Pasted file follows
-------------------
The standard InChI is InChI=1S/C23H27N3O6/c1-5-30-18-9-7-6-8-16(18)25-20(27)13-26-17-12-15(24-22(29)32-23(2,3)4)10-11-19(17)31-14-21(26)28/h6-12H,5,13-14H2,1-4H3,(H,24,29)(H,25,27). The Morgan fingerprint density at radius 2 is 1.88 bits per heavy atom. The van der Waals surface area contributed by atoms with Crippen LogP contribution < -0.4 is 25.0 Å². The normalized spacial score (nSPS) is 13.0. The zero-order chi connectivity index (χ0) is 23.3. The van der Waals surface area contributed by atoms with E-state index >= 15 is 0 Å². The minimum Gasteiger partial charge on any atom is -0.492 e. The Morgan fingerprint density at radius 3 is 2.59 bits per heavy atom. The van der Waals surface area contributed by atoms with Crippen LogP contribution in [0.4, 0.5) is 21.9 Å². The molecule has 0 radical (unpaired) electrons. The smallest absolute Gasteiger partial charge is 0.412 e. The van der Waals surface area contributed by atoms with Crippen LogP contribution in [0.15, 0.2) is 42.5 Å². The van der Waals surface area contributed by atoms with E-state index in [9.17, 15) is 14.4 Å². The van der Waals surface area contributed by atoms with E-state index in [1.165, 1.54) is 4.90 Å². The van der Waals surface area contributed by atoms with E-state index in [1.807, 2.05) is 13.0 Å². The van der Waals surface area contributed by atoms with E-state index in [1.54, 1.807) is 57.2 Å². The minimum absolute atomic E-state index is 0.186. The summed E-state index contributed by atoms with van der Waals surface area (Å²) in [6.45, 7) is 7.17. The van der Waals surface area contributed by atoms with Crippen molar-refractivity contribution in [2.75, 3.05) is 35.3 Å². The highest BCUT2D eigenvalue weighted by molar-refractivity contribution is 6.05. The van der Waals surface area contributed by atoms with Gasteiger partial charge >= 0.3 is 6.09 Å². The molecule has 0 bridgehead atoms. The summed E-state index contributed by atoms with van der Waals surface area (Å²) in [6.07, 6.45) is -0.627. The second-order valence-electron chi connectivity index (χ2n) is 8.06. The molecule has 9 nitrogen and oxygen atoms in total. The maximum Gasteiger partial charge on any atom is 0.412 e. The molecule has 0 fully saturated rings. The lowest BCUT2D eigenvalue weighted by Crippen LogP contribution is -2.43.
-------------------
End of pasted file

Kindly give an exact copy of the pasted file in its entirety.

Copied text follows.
The standard InChI is InChI=1S/C23H27N3O6/c1-5-30-18-9-7-6-8-16(18)25-20(27)13-26-17-12-15(24-22(29)32-23(2,3)4)10-11-19(17)31-14-21(26)28/h6-12H,5,13-14H2,1-4H3,(H,24,29)(H,25,27). The Morgan fingerprint density at radius 2 is 1.88 bits per heavy atom. The van der Waals surface area contributed by atoms with Crippen LogP contribution < -0.4 is 25.0 Å². The normalized spacial score (nSPS) is 13.0. The zero-order chi connectivity index (χ0) is 23.3. The van der Waals surface area contributed by atoms with E-state index >= 15 is 0 Å². The minimum Gasteiger partial charge on any atom is -0.492 e. The Morgan fingerprint density at radius 3 is 2.59 bits per heavy atom. The van der Waals surface area contributed by atoms with Crippen LogP contribution in [0.4, 0.5) is 21.9 Å². The molecule has 0 radical (unpaired) electrons. The smallest absolute Gasteiger partial charge is 0.412 e. The van der Waals surface area contributed by atoms with Crippen LogP contribution in [0.15, 0.2) is 42.5 Å². The van der Waals surface area contributed by atoms with E-state index in [9.17, 15) is 14.4 Å². The van der Waals surface area contributed by atoms with E-state index in [1.165, 1.54) is 4.90 Å². The van der Waals surface area contributed by atoms with E-state index in [1.807, 2.05) is 13.0 Å². The van der Waals surface area contributed by atoms with E-state index in [1.54, 1.807) is 57.2 Å². The minimum absolute atomic E-state index is 0.186. The summed E-state index contributed by atoms with van der Waals surface area (Å²) in [6.45, 7) is 7.17. The van der Waals surface area contributed by atoms with Crippen molar-refractivity contribution in [2.75, 3.05) is 35.3 Å². The highest BCUT2D eigenvalue weighted by molar-refractivity contribution is 6.05. The van der Waals surface area contributed by atoms with Gasteiger partial charge >= 0.3 is 6.09 Å². The molecule has 0 bridgehead atoms. The summed E-state index contributed by atoms with van der Waals surface area (Å²) in [6.07, 6.45) is -0.627. The second-order valence-electron chi connectivity index (χ2n) is 8.06. The molecule has 9 nitrogen and oxygen atoms in total. The maximum Gasteiger partial charge on any atom is 0.412 e. The molecule has 0 fully saturated rings. The lowest BCUT2D eigenvalue weighted by Crippen LogP contribution is -2.43.